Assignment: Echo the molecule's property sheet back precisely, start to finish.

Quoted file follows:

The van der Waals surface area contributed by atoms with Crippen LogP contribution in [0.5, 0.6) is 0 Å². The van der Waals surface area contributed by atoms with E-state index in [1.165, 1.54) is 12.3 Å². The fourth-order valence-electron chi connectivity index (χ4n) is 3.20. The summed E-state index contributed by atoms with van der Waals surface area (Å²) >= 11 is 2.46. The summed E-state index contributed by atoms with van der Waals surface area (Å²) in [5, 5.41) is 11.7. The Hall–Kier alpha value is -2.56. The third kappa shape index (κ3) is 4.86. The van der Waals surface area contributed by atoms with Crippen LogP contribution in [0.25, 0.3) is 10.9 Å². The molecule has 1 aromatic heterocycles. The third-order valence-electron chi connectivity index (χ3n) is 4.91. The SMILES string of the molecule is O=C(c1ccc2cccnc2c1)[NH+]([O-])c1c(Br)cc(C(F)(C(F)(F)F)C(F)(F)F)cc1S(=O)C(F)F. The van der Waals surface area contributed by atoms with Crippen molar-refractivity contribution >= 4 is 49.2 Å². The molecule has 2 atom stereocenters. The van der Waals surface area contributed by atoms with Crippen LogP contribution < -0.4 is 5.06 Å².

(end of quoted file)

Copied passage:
The van der Waals surface area contributed by atoms with Crippen LogP contribution in [0.5, 0.6) is 0 Å². The van der Waals surface area contributed by atoms with E-state index in [1.165, 1.54) is 12.3 Å². The fourth-order valence-electron chi connectivity index (χ4n) is 3.20. The summed E-state index contributed by atoms with van der Waals surface area (Å²) >= 11 is 2.46. The summed E-state index contributed by atoms with van der Waals surface area (Å²) in [5, 5.41) is 11.7. The Hall–Kier alpha value is -2.56. The third kappa shape index (κ3) is 4.86. The van der Waals surface area contributed by atoms with Crippen LogP contribution in [0.25, 0.3) is 10.9 Å². The molecule has 1 aromatic heterocycles. The third-order valence-electron chi connectivity index (χ3n) is 4.91. The SMILES string of the molecule is O=C(c1ccc2cccnc2c1)[NH+]([O-])c1c(Br)cc(C(F)(C(F)(F)F)C(F)(F)F)cc1S(=O)C(F)F. The van der Waals surface area contributed by atoms with Crippen molar-refractivity contribution >= 4 is 49.2 Å². The molecule has 2 atom stereocenters. The van der Waals surface area contributed by atoms with Crippen LogP contribution < -0.4 is 5.06 Å².